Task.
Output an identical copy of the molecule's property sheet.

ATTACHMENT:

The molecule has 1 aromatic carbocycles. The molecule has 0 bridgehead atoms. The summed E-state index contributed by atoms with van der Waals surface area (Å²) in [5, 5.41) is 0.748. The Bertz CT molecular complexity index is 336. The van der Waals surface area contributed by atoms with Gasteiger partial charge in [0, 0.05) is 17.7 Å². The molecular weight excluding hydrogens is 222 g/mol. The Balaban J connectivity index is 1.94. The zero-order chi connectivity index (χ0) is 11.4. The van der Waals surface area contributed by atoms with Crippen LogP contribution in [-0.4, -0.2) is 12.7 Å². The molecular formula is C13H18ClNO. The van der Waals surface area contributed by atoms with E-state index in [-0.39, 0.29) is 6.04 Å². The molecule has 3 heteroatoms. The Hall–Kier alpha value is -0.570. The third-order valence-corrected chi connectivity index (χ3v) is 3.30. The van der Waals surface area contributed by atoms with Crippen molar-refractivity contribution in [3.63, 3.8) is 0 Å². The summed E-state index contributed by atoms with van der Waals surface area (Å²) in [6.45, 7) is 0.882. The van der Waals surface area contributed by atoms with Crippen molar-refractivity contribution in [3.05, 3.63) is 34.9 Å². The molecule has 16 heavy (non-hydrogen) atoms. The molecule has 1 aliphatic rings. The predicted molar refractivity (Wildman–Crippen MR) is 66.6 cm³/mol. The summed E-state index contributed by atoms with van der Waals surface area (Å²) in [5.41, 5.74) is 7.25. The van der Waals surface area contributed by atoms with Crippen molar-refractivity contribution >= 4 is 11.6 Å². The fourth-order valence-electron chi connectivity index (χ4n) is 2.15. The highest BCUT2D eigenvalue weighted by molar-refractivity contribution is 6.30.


The molecule has 1 aromatic carbocycles. The molecule has 0 bridgehead atoms. The summed E-state index contributed by atoms with van der Waals surface area (Å²) in [5, 5.41) is 0.748. The Bertz CT molecular complexity index is 336. The van der Waals surface area contributed by atoms with Gasteiger partial charge in [0, 0.05) is 17.7 Å². The molecular weight excluding hydrogens is 222 g/mol. The Balaban J connectivity index is 1.94. The zero-order chi connectivity index (χ0) is 11.4. The van der Waals surface area contributed by atoms with Crippen LogP contribution in [-0.4, -0.2) is 12.7 Å². The molecular formula is C13H18ClNO. The van der Waals surface area contributed by atoms with E-state index in [-0.39, 0.29) is 6.04 Å². The molecule has 3 heteroatoms. The Hall–Kier alpha value is -0.570. The third-order valence-corrected chi connectivity index (χ3v) is 3.30. The van der Waals surface area contributed by atoms with Crippen molar-refractivity contribution in [3.63, 3.8) is 0 Å². The summed E-state index contributed by atoms with van der Waals surface area (Å²) in [6.45, 7) is 0.882. The van der Waals surface area contributed by atoms with Crippen molar-refractivity contribution in [3.05, 3.63) is 34.9 Å². The molecule has 16 heavy (non-hydrogen) atoms. The molecule has 1 aliphatic rings. The predicted molar refractivity (Wildman–Crippen MR) is 66.6 cm³/mol. The summed E-state index contributed by atoms with van der Waals surface area (Å²) in [5.41, 5.74) is 7.25. The van der Waals surface area contributed by atoms with Crippen molar-refractivity contribution >= 4 is 11.6 Å². The fourth-order valence-electron chi connectivity index (χ4n) is 2.15. The highest BCUT2D eigenvalue weighted by molar-refractivity contribution is 6.30.